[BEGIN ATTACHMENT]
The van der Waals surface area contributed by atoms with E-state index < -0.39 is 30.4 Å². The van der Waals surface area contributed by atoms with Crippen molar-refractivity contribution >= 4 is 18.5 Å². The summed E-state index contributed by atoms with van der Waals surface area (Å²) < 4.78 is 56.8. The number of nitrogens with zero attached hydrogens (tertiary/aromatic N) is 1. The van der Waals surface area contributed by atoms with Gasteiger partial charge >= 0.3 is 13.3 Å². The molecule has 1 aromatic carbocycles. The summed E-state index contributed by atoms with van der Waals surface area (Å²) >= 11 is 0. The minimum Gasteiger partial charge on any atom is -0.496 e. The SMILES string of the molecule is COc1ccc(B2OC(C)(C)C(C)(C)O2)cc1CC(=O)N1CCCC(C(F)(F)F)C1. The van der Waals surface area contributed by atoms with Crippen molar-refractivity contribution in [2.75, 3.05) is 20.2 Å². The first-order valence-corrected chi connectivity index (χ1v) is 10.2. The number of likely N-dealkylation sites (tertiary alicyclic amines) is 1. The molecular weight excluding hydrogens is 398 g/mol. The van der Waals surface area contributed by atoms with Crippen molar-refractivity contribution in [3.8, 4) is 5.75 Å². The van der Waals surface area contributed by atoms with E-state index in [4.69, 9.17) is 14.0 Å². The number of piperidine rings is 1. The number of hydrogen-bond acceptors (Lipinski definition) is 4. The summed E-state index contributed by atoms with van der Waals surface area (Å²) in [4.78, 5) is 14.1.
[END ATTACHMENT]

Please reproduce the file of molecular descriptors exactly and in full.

The van der Waals surface area contributed by atoms with E-state index < -0.39 is 30.4 Å². The van der Waals surface area contributed by atoms with Crippen molar-refractivity contribution >= 4 is 18.5 Å². The summed E-state index contributed by atoms with van der Waals surface area (Å²) < 4.78 is 56.8. The number of nitrogens with zero attached hydrogens (tertiary/aromatic N) is 1. The van der Waals surface area contributed by atoms with Gasteiger partial charge >= 0.3 is 13.3 Å². The molecule has 1 aromatic carbocycles. The summed E-state index contributed by atoms with van der Waals surface area (Å²) >= 11 is 0. The minimum Gasteiger partial charge on any atom is -0.496 e. The SMILES string of the molecule is COc1ccc(B2OC(C)(C)C(C)(C)O2)cc1CC(=O)N1CCCC(C(F)(F)F)C1. The van der Waals surface area contributed by atoms with Crippen molar-refractivity contribution in [2.75, 3.05) is 20.2 Å². The first-order valence-corrected chi connectivity index (χ1v) is 10.2. The number of likely N-dealkylation sites (tertiary alicyclic amines) is 1. The molecular weight excluding hydrogens is 398 g/mol. The van der Waals surface area contributed by atoms with Crippen molar-refractivity contribution in [3.8, 4) is 5.75 Å². The van der Waals surface area contributed by atoms with E-state index in [4.69, 9.17) is 14.0 Å². The number of piperidine rings is 1. The number of hydrogen-bond acceptors (Lipinski definition) is 4. The summed E-state index contributed by atoms with van der Waals surface area (Å²) in [4.78, 5) is 14.1.